Mistaken for a local on more than one occasion during my time (too little) in the ‘River of January’ I have come to adore it for multiple reasons. The city has come alive in a way I’d only hoped to experience as a traveler passing through. Wrapped in the bubble of a national holiday, the city is celebrating St. Antonio, the patron saint of love — similar to Valentine’s Day to North Americans. The busy work week has brought the streets of Rio alive! People hustling past, rushing to and from. I weave among them, walking the souls of my new Havaianas raw. I enjoy every step and opportunity to take in the view while covering the distance of this slippery circumference multiple times a day visiting with friends (old and new) and exploring the beachfront.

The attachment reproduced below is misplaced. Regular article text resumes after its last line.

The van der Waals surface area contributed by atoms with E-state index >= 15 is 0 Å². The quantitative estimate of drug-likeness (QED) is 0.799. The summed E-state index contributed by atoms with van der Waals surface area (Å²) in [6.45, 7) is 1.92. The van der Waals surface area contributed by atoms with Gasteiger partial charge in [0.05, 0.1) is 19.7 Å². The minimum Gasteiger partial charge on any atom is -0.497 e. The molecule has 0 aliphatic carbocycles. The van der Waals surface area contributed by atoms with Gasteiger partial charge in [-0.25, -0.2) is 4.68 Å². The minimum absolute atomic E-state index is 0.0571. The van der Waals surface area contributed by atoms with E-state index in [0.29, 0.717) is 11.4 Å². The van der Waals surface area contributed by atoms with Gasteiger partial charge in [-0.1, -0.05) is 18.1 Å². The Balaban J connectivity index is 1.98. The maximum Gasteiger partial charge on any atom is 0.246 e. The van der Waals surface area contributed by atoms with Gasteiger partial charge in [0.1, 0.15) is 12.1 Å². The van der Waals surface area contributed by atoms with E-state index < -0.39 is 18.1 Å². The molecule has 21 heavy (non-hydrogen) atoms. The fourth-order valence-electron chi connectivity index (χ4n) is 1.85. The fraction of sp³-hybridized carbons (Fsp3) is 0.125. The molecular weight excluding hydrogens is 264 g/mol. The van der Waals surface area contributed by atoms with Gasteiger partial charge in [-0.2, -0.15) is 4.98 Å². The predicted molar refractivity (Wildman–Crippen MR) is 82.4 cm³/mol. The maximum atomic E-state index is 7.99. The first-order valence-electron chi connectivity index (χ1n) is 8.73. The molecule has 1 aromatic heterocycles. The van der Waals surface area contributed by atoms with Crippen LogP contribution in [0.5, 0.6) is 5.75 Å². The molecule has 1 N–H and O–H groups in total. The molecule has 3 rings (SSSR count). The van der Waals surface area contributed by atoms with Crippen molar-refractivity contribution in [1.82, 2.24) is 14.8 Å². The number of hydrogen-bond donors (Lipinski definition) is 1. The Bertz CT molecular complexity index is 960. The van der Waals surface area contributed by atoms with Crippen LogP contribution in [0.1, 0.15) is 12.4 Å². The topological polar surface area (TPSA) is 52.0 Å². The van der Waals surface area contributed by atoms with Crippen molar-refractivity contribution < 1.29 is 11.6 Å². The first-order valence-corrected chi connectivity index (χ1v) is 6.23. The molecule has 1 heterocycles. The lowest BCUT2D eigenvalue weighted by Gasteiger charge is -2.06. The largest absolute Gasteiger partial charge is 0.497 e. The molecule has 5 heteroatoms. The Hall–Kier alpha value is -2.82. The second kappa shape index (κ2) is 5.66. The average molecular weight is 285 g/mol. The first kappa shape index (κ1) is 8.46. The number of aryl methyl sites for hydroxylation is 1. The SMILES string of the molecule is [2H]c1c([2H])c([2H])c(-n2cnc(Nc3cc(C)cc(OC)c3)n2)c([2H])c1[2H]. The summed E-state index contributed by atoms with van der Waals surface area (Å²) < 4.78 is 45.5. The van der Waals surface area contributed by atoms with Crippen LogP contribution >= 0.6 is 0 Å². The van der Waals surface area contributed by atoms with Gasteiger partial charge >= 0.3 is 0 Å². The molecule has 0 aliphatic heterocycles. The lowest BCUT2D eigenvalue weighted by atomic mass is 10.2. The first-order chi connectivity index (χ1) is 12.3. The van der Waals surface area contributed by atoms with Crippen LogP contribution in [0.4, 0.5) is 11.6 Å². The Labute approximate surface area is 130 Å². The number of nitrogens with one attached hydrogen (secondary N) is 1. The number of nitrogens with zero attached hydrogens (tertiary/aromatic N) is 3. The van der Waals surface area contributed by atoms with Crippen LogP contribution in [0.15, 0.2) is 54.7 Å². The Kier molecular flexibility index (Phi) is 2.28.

My heart flutters at the diversity; people of different shapes, sizes, colors, and ages. I’ve never been so inspired to rock a bikini in my life. And the ocean… Oh my, the ocean. The wonderment remains as I listen to the increase of ambulance sirens — four in the last hour — as I’m walking myself to the flat. Today’s walk exposes the presence of armed policemen (and women) in sporadic formation along the main paseo. I hand my leftovers to another child alone on the street to share with their siblings as I round a corner. I remember how my mother always taught me to share in this way. No one should go hungry in this world when so many people have so much.
Tourism in the River of January